A Salty Surprise: Bread May Be Causing Your Sodium Intake to Skyrocket

For heart-healthy consumers seeking low-sodium diets, bread and rolls are public enemy number one.
Feb 8, 2012
Megan Bedard is a sucker for sustainable agriculture and a good farmers market, she likes writing about food almost as much as eating it.

Thinking of cutting back on your salt intake? Put down that dinner roll.

A new study from the Centers for Disease Control says breads, not salty snacks, are where most Americans get their sodium. In fact, on the CDC's list of the top 10 sources of salt, foods like chips and popcorn came in number 10, reports Reuters.

But bread doesn't even taste salty. What gives?

As with many dietary questions, the answer is in how much people consume. Americans love their bread. So while bread isn't necessarily much saltier than other foods, the quantities of rolls, breads, and bagels people eat make up the difference. 

High sodium diets are a health risk, increasing a person's chances of high blood pressure, which can lead to heart disease and stroke. A harmless staple in small doses, bread can add up to big trouble for people who eat too much of it.

The trouble is, navigating the grocery store with heart health in mind is no easy task. Most of the salt in people's diets comes from processed and restaurant foods, not the salt shaker. The average frozen meal has between 500 and 1,500 miligrams per serving. In 2010, the Food and Drug Administration speculated that a reduction in salt intake would save thousands of lives. A report from the Institute of Medicine backed that statement, estimating approximately 100,000 lives would be saved annually.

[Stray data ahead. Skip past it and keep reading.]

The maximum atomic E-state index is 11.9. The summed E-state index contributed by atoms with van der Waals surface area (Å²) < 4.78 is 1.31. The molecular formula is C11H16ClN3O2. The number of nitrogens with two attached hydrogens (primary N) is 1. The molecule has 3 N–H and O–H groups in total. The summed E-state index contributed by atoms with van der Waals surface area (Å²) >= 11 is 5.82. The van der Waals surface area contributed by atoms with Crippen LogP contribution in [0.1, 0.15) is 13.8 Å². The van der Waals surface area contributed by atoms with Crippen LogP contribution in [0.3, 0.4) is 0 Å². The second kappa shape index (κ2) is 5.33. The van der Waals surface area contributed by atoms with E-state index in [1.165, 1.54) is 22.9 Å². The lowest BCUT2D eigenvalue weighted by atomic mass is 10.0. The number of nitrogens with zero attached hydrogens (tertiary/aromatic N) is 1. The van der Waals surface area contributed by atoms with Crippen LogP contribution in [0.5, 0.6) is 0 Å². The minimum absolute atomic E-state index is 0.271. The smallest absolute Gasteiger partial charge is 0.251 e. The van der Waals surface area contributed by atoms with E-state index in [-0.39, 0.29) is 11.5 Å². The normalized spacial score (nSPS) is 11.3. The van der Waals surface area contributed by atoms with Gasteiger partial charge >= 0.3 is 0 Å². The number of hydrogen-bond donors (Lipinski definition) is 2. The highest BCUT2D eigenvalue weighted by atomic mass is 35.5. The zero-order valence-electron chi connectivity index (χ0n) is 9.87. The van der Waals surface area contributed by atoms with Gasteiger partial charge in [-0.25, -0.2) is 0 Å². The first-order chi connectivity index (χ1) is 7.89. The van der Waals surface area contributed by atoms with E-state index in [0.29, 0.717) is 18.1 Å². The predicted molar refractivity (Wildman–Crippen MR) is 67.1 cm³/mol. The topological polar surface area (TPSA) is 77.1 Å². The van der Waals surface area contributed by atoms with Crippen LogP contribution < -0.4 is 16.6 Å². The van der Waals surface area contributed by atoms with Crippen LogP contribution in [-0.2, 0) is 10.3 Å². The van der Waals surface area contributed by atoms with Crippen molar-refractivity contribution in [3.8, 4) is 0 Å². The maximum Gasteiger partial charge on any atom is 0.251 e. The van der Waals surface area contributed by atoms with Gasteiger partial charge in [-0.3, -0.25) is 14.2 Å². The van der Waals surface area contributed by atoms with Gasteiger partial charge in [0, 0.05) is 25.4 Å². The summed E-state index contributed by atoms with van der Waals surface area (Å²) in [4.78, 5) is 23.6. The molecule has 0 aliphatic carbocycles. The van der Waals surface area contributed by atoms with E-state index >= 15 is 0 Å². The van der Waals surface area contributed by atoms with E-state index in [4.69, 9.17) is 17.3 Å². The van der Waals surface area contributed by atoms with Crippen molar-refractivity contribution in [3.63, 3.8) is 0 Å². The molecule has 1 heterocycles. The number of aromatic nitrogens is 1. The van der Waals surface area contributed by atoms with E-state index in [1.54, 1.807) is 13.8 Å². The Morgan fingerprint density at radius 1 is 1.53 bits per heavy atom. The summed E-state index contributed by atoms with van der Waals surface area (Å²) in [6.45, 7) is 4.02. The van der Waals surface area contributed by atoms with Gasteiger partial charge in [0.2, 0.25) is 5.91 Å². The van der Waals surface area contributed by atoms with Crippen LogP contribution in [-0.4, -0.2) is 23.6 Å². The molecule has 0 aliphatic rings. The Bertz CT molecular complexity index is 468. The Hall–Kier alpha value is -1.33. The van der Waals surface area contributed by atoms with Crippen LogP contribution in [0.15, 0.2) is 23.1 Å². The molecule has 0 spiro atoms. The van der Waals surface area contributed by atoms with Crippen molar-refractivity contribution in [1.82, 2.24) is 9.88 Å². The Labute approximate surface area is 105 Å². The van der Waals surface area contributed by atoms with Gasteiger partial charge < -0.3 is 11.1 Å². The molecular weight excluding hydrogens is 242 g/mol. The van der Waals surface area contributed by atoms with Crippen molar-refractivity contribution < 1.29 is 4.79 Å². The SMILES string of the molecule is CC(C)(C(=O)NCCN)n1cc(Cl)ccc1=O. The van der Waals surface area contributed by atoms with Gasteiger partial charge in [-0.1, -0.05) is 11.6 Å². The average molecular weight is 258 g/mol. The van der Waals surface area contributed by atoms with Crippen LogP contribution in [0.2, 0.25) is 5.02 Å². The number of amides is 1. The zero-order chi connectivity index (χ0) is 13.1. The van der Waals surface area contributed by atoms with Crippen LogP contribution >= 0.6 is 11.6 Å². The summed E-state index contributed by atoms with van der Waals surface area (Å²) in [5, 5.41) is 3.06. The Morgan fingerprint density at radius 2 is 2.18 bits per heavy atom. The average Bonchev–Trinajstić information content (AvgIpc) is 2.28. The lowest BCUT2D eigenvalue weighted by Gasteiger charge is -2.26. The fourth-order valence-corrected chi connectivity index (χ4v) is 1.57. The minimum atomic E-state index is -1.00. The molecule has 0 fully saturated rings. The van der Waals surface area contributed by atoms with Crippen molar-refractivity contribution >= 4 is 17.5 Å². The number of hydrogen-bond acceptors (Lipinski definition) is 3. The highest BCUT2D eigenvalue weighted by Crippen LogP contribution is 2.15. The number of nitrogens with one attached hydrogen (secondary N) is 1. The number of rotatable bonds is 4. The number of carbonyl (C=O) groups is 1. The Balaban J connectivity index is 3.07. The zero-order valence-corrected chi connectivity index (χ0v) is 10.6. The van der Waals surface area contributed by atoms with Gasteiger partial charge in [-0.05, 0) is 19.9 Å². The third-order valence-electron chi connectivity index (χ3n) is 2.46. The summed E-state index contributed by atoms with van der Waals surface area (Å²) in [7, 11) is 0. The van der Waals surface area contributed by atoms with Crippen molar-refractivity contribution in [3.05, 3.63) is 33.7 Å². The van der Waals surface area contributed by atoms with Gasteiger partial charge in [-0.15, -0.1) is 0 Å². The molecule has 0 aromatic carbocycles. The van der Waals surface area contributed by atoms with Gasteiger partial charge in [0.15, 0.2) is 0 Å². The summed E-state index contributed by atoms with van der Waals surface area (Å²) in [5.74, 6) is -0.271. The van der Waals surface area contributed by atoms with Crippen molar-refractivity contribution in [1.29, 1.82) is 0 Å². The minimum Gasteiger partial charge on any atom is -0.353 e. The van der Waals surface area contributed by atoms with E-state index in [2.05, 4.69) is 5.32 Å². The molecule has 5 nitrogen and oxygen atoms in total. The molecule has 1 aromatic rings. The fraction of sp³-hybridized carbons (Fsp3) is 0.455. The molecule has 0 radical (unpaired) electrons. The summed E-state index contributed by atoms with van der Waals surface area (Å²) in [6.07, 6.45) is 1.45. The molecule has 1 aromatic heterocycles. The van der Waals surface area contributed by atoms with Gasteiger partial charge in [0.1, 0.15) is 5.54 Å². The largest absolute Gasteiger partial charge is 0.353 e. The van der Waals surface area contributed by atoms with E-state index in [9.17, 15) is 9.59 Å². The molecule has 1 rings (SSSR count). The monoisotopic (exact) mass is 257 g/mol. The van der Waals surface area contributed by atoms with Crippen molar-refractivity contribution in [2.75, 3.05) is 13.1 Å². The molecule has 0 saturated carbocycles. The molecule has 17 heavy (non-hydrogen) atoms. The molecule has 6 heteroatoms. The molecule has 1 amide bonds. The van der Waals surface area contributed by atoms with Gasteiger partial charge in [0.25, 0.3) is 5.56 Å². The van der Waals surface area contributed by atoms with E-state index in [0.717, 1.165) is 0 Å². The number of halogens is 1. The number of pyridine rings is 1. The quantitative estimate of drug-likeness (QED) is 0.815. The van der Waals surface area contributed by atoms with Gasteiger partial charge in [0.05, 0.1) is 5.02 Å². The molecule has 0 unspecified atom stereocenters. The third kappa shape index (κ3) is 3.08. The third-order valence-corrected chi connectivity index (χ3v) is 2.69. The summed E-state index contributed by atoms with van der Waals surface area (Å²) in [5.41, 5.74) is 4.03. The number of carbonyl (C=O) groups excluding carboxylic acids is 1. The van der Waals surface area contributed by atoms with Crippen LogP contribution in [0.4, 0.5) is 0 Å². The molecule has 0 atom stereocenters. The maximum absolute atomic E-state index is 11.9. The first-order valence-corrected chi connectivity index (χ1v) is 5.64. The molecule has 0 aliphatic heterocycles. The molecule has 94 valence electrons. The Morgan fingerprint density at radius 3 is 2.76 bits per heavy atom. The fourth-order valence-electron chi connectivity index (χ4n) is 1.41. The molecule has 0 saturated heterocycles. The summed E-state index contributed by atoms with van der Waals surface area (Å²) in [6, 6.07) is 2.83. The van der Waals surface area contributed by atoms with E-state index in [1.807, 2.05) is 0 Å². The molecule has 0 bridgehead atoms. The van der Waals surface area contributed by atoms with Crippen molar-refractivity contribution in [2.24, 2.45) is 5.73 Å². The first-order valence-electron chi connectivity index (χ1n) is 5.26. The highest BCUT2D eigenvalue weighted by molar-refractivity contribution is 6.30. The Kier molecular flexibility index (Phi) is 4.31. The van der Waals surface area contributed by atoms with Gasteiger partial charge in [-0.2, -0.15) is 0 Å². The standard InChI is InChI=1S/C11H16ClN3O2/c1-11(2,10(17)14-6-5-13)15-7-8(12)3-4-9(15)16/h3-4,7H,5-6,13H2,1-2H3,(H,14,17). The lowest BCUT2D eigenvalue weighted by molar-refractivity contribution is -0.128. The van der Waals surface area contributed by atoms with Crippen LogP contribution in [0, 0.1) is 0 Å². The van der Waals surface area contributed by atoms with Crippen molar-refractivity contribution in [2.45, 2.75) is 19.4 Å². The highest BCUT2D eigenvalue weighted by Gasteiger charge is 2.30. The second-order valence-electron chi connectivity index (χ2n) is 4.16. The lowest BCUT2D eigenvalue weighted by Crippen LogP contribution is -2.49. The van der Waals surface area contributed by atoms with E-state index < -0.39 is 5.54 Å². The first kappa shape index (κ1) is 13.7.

According to the CDC report, only 10 foods are responsible for 44 percent of salt consumers are eating. Breads account for about 7 percent. Cold cuts and cured meats follow, and pizza, poultry, and soups take third place. Fast food burgers, sandwiches, and cheese tie for fourth. Bringing up the rear are spaghetti, meatloaf and other meat dishes, and snacks like pretzels and potato chips, each accounting for about 3 percent.

It's no wonder only 1 in 10 Americans consume the recommended intake of a teaspon of salt a day (about 2,200 miligrams). Most are downing an extra 1,000 miligrams each day. 

So what's a health-conscious consumer to do? The National Heart Lung and Blood Institute has a good list of suggestions, which include eating fewer processed foods, using salt-free seasoning blends, and rinsing canned foods to reduce sodium.

• What are the top 5 salty foods? Read our list.

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